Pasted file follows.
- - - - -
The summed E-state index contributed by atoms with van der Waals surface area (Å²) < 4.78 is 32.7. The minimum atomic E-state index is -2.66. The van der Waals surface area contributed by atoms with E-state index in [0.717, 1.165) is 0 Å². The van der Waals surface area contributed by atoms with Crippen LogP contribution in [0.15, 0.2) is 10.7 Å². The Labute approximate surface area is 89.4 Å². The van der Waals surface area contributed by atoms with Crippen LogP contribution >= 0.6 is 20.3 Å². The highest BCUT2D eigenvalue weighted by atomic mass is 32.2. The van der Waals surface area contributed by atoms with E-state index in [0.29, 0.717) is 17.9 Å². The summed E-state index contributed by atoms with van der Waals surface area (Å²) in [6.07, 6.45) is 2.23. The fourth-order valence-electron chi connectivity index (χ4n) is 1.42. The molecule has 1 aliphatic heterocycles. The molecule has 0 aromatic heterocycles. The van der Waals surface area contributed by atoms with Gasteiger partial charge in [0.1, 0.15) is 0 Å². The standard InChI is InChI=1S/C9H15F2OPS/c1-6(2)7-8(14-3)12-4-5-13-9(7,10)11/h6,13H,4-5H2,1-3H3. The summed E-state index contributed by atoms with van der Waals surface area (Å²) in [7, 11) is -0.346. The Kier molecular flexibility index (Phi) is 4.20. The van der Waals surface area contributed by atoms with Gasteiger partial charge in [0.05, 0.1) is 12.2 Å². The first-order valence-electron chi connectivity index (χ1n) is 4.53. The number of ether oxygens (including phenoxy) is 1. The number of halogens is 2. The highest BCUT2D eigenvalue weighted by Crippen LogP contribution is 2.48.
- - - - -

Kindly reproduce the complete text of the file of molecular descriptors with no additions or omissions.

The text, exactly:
The summed E-state index contributed by atoms with van der Waals surface area (Å²) < 4.78 is 32.7. The minimum atomic E-state index is -2.66. The van der Waals surface area contributed by atoms with E-state index in [0.717, 1.165) is 0 Å². The van der Waals surface area contributed by atoms with Crippen LogP contribution in [0.15, 0.2) is 10.7 Å². The Labute approximate surface area is 89.4 Å². The van der Waals surface area contributed by atoms with Crippen LogP contribution >= 0.6 is 20.3 Å². The highest BCUT2D eigenvalue weighted by atomic mass is 32.2. The van der Waals surface area contributed by atoms with E-state index in [0.29, 0.717) is 17.9 Å². The summed E-state index contributed by atoms with van der Waals surface area (Å²) in [6.07, 6.45) is 2.23. The fourth-order valence-electron chi connectivity index (χ4n) is 1.42. The molecule has 1 aliphatic heterocycles. The molecule has 0 aromatic heterocycles. The van der Waals surface area contributed by atoms with Gasteiger partial charge in [0.1, 0.15) is 0 Å². The standard InChI is InChI=1S/C9H15F2OPS/c1-6(2)7-8(14-3)12-4-5-13-9(7,10)11/h6,13H,4-5H2,1-3H3. The summed E-state index contributed by atoms with van der Waals surface area (Å²) in [7, 11) is -0.346. The Kier molecular flexibility index (Phi) is 4.20. The van der Waals surface area contributed by atoms with Gasteiger partial charge in [0.05, 0.1) is 12.2 Å². The first-order valence-electron chi connectivity index (χ1n) is 4.53. The number of ether oxygens (including phenoxy) is 1. The number of halogens is 2. The highest BCUT2D eigenvalue weighted by Crippen LogP contribution is 2.48.